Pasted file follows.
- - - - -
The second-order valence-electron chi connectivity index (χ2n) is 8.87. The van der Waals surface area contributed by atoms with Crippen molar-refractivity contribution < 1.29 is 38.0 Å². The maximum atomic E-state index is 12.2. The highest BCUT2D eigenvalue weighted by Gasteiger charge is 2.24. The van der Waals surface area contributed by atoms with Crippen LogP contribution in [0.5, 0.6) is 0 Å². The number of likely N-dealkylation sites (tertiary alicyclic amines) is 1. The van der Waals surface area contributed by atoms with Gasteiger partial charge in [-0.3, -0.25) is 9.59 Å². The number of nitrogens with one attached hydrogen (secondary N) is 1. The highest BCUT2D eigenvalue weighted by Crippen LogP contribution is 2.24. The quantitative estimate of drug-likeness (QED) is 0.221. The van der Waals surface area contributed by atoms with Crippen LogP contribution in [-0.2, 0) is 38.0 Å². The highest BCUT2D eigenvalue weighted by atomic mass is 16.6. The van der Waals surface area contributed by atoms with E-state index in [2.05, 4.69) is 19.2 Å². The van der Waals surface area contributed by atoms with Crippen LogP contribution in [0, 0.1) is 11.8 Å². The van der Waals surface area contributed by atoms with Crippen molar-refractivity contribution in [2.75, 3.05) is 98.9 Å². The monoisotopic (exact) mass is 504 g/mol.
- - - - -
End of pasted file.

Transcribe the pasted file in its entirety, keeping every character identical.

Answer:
The second-order valence-electron chi connectivity index (χ2n) is 8.87. The van der Waals surface area contributed by atoms with Crippen molar-refractivity contribution < 1.29 is 38.0 Å². The maximum atomic E-state index is 12.2. The highest BCUT2D eigenvalue weighted by Gasteiger charge is 2.24. The van der Waals surface area contributed by atoms with Crippen LogP contribution in [0.5, 0.6) is 0 Å². The number of likely N-dealkylation sites (tertiary alicyclic amines) is 1. The van der Waals surface area contributed by atoms with Gasteiger partial charge in [-0.3, -0.25) is 9.59 Å². The number of nitrogens with one attached hydrogen (secondary N) is 1. The highest BCUT2D eigenvalue weighted by Crippen LogP contribution is 2.24. The quantitative estimate of drug-likeness (QED) is 0.221. The van der Waals surface area contributed by atoms with Crippen LogP contribution in [-0.2, 0) is 38.0 Å². The highest BCUT2D eigenvalue weighted by atomic mass is 16.6. The van der Waals surface area contributed by atoms with E-state index in [2.05, 4.69) is 19.2 Å². The van der Waals surface area contributed by atoms with Crippen LogP contribution in [0, 0.1) is 11.8 Å². The van der Waals surface area contributed by atoms with Crippen molar-refractivity contribution in [2.75, 3.05) is 98.9 Å². The monoisotopic (exact) mass is 504 g/mol.